Ambiguity Attitudes, Leverage Cycle and Asset Prices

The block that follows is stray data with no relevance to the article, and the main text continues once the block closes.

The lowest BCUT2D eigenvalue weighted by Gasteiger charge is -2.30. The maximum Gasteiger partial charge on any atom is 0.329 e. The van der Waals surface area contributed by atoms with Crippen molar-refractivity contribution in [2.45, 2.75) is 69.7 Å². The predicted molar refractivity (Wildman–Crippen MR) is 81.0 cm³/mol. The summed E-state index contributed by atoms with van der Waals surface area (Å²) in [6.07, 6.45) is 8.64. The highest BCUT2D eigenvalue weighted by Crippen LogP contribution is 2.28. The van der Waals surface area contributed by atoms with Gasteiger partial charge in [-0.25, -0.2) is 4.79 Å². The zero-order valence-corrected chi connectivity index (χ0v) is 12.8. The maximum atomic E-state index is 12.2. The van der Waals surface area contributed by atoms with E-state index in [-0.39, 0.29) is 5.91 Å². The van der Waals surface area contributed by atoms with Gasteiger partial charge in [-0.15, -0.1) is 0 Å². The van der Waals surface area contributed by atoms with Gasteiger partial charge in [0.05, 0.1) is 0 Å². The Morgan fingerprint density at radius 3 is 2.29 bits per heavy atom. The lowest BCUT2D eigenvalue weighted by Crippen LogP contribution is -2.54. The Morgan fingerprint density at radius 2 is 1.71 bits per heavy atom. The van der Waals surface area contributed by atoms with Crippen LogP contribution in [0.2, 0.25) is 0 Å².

Financial crises often originate in debt markets, where collateral constraints and opacity of asset values generate intrinsic instability. In such ambiguous contexts endogenous beliefs formation plays a crucial role in explaining asset price and leverage cycles. We introduce state-contingent ambiguity attitudes embedding ambiguity aversion and seeking, which endogenously induces pessimism (left-skewed beliefs) in recessions and optimism (rightskewed beliefs) in booms, in a model where borrowers face occasionally binding collateral constraints. We use GMM estimation with latent value functions to estimate the ambiguity attitudes process. By simulating a crisis scenario in our model we show that optimism in booms is responsible for higher asset price and leverage growth and pessimism in recessions is responsible for sharper de-leveraging and asset price bursts. Analytically and numerically (using global methods) we show that our state-contingent ambiguity attitudes coupled with the collateral constraints can explain relevant asset price and debt cycle facts around the unfolding of a financial crisis.